Against the Grain: Wheatberries

I didn’t realize what I was signing up for when I picked up some wheatberries. But something about the smugness of the grain vendor at the Temescal Farmer’s Market should have tipped me off. Maybe he was bitter because his stand wasn’t as popular as Prather Ranch or Happy Boy farms, or maybe he was bitter because he had to explain his pricing over and over to each potential customer, or maybe, just maybe he was bitter because he subsists on a diet of whole grains, wheatberries being one of them.

Nevertheless, I took a 2 lb bag to add to my fun purchases (goat feta! Donut peaches! Pluots!) and brought them back home. I put them in the pantry, half-convinced that’s where they were going to stay until I move someday.

But once Sunday dinner decision-time came along and I found myself considering pasta, I knew I’d have to face my own challenge. One new grain a week. So I got to prepping.

Sources conflicted one another on simple prep. Some said they needed a 24 hour soak, some said boil for an hour, my mom said even that was too long. So I decided to follow Alice Water’s advice, and put them in to simmer, then check on them every 20.
About 50 minutes later, the hard berries had softened into something toothy yet palatable. Nutty, earthy and brown. And bland as fuck.

So I turned to my instincts. Started sautéing some onion and garlic in olive oil. Salted, but then saw it would end up not looking too interesting. Threw in some zucchini for color and summery flavor, and then tossed it all together. Not bad looking. But still looking discouragingly like health food.

The goat feta! Genius. Something to brighten it up a bit and adding another element. And it worked. The supple give of the zucchini balanced the starchy berries, the tang of the cheese matched their earthiness. It all worked well. I even brought some the next day for work.

But still, even after using up a full 2-3 cups of cooked wheatberries, I still had a cup or two to deal with. There they were, cold and unfeeling in my fridge. Guilt fuel. They were cooked and waiting and destined to be Tuesday lunch. But what to do with them cold? My CSA had saddled me with a whole lot of green beans, so I got to steaming some of those, put together a simple dressing of lemon juice and olive oil, and crumbled some more goat cheese for flavor. Because god knows, these little guys would need flavor.

Come lunchtime, with tempting offers of walks to the deli for Tuna Melts or Chicken Sandwiches, I stood firm and mixed up my lunch. Berries and beans met dressing and cheese.

I’m no stranger to failure, and while I wouldn’t call what I threw together an out-and-out disaster, it wouldn’t be something I would make again. It tasted just like what I feared whole grains would taste like- healthy. Good-for-you. And not in a fun way. Like, I’m on a low-sodium diet, I need to eat this food or they’re going to start amputating limbs kind of way. Gary would love it.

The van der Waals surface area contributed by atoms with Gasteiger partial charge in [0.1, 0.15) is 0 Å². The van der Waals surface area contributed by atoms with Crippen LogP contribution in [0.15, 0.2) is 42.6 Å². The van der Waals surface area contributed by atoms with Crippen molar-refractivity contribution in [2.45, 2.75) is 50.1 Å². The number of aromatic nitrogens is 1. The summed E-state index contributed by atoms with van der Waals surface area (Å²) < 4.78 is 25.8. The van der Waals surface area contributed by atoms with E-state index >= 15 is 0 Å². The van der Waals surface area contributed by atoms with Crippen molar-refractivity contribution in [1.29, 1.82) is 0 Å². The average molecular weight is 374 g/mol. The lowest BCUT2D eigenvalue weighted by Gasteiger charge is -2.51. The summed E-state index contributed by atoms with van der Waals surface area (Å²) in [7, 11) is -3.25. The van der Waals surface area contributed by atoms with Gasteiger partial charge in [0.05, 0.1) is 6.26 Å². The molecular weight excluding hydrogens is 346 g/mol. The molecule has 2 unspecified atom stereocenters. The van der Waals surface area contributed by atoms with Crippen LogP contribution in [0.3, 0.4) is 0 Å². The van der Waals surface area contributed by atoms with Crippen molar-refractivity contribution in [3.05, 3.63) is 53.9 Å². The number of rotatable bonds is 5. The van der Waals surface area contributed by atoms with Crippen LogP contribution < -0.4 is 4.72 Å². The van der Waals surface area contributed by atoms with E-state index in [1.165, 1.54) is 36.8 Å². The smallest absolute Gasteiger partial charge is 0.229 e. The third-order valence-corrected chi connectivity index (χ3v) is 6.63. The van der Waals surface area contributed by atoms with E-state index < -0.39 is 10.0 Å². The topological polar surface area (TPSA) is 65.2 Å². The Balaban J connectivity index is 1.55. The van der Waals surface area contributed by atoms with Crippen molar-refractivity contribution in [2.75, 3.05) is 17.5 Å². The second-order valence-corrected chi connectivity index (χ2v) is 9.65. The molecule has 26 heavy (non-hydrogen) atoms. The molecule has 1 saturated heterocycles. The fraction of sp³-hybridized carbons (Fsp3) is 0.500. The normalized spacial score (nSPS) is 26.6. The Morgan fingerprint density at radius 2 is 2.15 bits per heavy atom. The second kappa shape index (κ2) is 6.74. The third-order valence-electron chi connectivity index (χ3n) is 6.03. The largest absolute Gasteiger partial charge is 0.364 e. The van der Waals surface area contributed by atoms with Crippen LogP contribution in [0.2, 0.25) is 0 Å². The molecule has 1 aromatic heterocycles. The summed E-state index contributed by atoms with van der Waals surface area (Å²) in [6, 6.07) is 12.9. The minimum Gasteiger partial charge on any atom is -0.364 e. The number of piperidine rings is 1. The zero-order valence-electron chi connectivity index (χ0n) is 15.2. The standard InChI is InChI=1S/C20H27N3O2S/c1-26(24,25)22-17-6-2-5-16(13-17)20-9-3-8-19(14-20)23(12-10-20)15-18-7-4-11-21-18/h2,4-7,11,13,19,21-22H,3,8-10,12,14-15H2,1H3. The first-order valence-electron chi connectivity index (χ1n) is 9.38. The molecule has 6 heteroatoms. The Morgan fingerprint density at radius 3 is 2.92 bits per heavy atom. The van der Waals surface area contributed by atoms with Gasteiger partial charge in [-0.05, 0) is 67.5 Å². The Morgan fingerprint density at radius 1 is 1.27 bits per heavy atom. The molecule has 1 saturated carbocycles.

I’m not totally giving up on wheatberries. I think the next batch might find their way into baked goods, once I’m ready to venture there. But for right now, I’m glad to move on to another grain. Next up? Quinoa.


Against the Grain

I’ll admit it. I have a prejudice against whole grains. They smack of self-righteousness, of nutritional snobbery. I feel like they belong in the pantries of the worst kind of vegans, of yogis. Those who are militant about their lifestyle to the point that anything less than a raw diet and a strict regimen of daily sun salutations are meant to be scorned or scoffed. Even pitied.

Anyone who knows my family can easily see where these issues came from, because all of us, at some point or another have had our dinner orders or food choices openly criticized by my step-father, Gary. He has his reasons, and I know he means well, but growing up, if you weren’t eating right (i.e. his diet only) you were actively killing yourself. Time and time again, my mom and I would bring in the groceries, and anything that wasn’t whole-wheat pasta, bananas or raw nuts, (aka GaryFood), he would judge. He had this habit of pulling his glasses down to the edge of his nose, so he was literally looking down his nose at your food. Once assessing the nutrition information, the good/bad fat ratio and the overall health benefit/detriments he would either shake his head in disgust and put it back on the counter or shrug in approval, open up said box/bag and take a handful of whatever was inside, then probably finish it all before you get a chance to try it.

It was easy to guess what he would approve and disapprove of. If it was cooked at A Votre Sante(the aggressively bland health food restaurant), sourced from Mrs. Gooch’s (the aggressively brown health food store) or recently written up in Nutrition Action as a ‘super food,’ it was good. If it was anything palatable by your average child/teenager, it was probably bad.

And whole grains were the best. And the worst. They were the marker of a good diet vs. a suicidal one. And I wanted nothing to do with them. Brown bits with names that sounded more like a German burg than a foodstuff. Bulger. Kasha. Millet. Mix them with steamed vegetables and a squirt of lemon juice and you’ve got yourself a bowl of nutritional triumph. And sadness.

I live a pretty damn healthy lifestyle now. The CSA keeps me stocked with lots of produce, my meat intake is moderate and I don’t eat processed food. Still, every time I sit down to a bowl of pasta or opt for white rice over brown, I can see Gary shaking his head at me, mumbling “empty calories,” under his breath

So in an effort to shift my diet a little bit, I’m taking on the brown beasts. I’ve stocked up on wheatberries, added quinoa to the larder and am considering taking the bulger plunge. It’s going to be one new grain a week, and I’ll update best I can. First up: wheatberries.